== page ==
Identifying Early Brain Markers in Infancy in Autism and Associated Developmental Disabilities
Thursday, April 20, 2023 • 1:00 - 2:00 p.m.

World Autism Month

Brought to you by the Division of Extramural Research and Training Autism Program.


Mark D. Shen, Ph.D.
Assistant Professor
University of North Carolina at Chapel Hill

Host: Cindy P. Lawler, Ph.D.


Our research uses neuroimaging to study the brain development of babies to identify early markers of autism and associated genetic syndromes. This presentation: (1) described how we conduct longitudinal MRI scans from 6-24 months of age to compare/contrast the brain growth trajectories of autism and different genetic conditions; (2) provided an overview of brain markers that were identified in the first year of life and were associated with later autism diagnosis and symptoms; and (3) detailed an example of how we reverse-translate those findings using mouse models to understand pathogenic mechanisms and inform potential therapeutic pathways.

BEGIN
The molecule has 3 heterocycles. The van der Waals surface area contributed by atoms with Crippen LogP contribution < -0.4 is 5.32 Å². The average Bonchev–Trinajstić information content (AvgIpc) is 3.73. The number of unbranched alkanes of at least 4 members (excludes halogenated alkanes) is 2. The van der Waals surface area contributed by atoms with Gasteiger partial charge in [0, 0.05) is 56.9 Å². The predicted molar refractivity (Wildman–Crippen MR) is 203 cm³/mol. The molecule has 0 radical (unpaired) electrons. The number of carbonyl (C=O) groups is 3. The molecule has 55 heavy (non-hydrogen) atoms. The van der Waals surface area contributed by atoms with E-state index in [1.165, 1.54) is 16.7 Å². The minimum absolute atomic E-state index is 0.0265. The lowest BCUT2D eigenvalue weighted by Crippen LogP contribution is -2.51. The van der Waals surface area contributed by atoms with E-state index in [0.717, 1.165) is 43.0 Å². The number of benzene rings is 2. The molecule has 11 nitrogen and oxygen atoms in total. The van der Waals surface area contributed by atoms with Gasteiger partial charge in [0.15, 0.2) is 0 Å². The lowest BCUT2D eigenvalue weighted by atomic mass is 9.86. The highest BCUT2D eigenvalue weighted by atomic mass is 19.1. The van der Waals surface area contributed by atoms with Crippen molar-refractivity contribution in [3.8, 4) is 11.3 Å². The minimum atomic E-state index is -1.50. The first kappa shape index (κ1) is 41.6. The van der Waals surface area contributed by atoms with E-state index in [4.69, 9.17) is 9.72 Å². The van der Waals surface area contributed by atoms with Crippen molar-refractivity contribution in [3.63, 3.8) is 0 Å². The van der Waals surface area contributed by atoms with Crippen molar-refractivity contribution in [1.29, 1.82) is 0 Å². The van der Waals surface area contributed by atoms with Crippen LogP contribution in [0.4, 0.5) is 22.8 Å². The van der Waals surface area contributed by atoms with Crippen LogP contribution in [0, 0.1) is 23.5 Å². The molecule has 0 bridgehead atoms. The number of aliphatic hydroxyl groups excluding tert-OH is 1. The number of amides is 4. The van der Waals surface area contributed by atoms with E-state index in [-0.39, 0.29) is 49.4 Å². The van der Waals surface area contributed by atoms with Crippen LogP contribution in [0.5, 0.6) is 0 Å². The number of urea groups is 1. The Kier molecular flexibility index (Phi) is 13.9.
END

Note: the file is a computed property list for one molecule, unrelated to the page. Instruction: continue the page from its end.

Mark Shen, Ph.D. is a developmental neuroscientist and Assistant Professor at the University of North Carolina in Psychiatry, Neuroscience, and the Carolina Institute for Developmental Disabilities (CIDD). Dr. Shen is also the Co-Director of the CIDD Clinical Trials Program. Dr. Shen published the first MRI study to longitudinally measure brain growth trajectories in infants before they were diagnosed with autism, which demonstrated that brain enlargement in autism is observable in infancy. The goal of his lab’s research is to identify early biological markers and therapeutic targets for neurodevelopmental disabilities including: autism, fragile X syndrome, Down syndrome, and Angelman syndrome. For two consecutive years, Dr. Shen’s papers were ranked as “Top 10 Papers of the Year” by Autism Speaks, and he was awarded the Early-Career Investigator Award in 2018 by the International Society for Autism Research. Dr. Shen completed his Ph.D. at the UC Davis MIND Institute and his postdoctoral fellowship at UNC. Prior to his research career, he worked for 6 years doing clinical work with children and supported employment with adults with autism – where the many abilities of these individuals inspired him to conduct research that could help them achieve their greatest potential and quality of life.